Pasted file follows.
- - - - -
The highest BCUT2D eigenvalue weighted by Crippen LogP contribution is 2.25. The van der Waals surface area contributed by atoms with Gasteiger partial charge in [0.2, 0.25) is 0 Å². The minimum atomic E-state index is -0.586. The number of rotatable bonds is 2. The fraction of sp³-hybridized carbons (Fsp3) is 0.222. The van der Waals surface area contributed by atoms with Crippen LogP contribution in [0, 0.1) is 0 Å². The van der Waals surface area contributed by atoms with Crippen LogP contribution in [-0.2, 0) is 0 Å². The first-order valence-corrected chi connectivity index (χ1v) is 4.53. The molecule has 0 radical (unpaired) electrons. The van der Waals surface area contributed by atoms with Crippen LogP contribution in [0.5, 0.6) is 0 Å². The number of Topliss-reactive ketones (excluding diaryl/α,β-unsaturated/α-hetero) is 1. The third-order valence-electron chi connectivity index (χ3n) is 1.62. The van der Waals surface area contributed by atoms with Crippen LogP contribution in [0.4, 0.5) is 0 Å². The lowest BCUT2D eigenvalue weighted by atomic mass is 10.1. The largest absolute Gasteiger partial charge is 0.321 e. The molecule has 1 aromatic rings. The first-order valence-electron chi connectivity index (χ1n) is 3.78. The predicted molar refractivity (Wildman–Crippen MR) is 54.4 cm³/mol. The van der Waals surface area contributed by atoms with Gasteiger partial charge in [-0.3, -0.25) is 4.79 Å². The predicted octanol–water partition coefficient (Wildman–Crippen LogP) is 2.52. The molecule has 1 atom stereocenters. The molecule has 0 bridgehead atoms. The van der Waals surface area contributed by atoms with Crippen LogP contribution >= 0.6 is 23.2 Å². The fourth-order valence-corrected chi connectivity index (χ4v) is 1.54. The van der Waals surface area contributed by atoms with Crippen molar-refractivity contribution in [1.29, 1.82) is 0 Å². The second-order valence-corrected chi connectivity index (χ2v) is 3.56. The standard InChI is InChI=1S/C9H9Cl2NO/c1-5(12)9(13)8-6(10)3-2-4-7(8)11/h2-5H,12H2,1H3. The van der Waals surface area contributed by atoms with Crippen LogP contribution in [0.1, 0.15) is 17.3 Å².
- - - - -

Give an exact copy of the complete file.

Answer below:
The highest BCUT2D eigenvalue weighted by Crippen LogP contribution is 2.25. The van der Waals surface area contributed by atoms with Gasteiger partial charge in [0.2, 0.25) is 0 Å². The minimum atomic E-state index is -0.586. The number of rotatable bonds is 2. The fraction of sp³-hybridized carbons (Fsp3) is 0.222. The van der Waals surface area contributed by atoms with Crippen LogP contribution in [0, 0.1) is 0 Å². The van der Waals surface area contributed by atoms with Crippen LogP contribution in [-0.2, 0) is 0 Å². The first-order valence-corrected chi connectivity index (χ1v) is 4.53. The molecule has 0 radical (unpaired) electrons. The van der Waals surface area contributed by atoms with Crippen LogP contribution in [0.5, 0.6) is 0 Å². The number of Topliss-reactive ketones (excluding diaryl/α,β-unsaturated/α-hetero) is 1. The third-order valence-electron chi connectivity index (χ3n) is 1.62. The van der Waals surface area contributed by atoms with Crippen LogP contribution in [0.4, 0.5) is 0 Å². The lowest BCUT2D eigenvalue weighted by atomic mass is 10.1. The largest absolute Gasteiger partial charge is 0.321 e. The molecule has 1 aromatic rings. The first-order valence-electron chi connectivity index (χ1n) is 3.78. The predicted molar refractivity (Wildman–Crippen MR) is 54.4 cm³/mol. The van der Waals surface area contributed by atoms with Gasteiger partial charge in [-0.3, -0.25) is 4.79 Å². The predicted octanol–water partition coefficient (Wildman–Crippen LogP) is 2.52. The molecule has 1 atom stereocenters. The molecule has 0 bridgehead atoms. The van der Waals surface area contributed by atoms with Crippen LogP contribution >= 0.6 is 23.2 Å². The fourth-order valence-corrected chi connectivity index (χ4v) is 1.54. The van der Waals surface area contributed by atoms with Crippen molar-refractivity contribution in [1.29, 1.82) is 0 Å². The second-order valence-corrected chi connectivity index (χ2v) is 3.56. The standard InChI is InChI=1S/C9H9Cl2NO/c1-5(12)9(13)8-6(10)3-2-4-7(8)11/h2-5H,12H2,1H3. The van der Waals surface area contributed by atoms with Crippen LogP contribution in [0.1, 0.15) is 17.3 Å².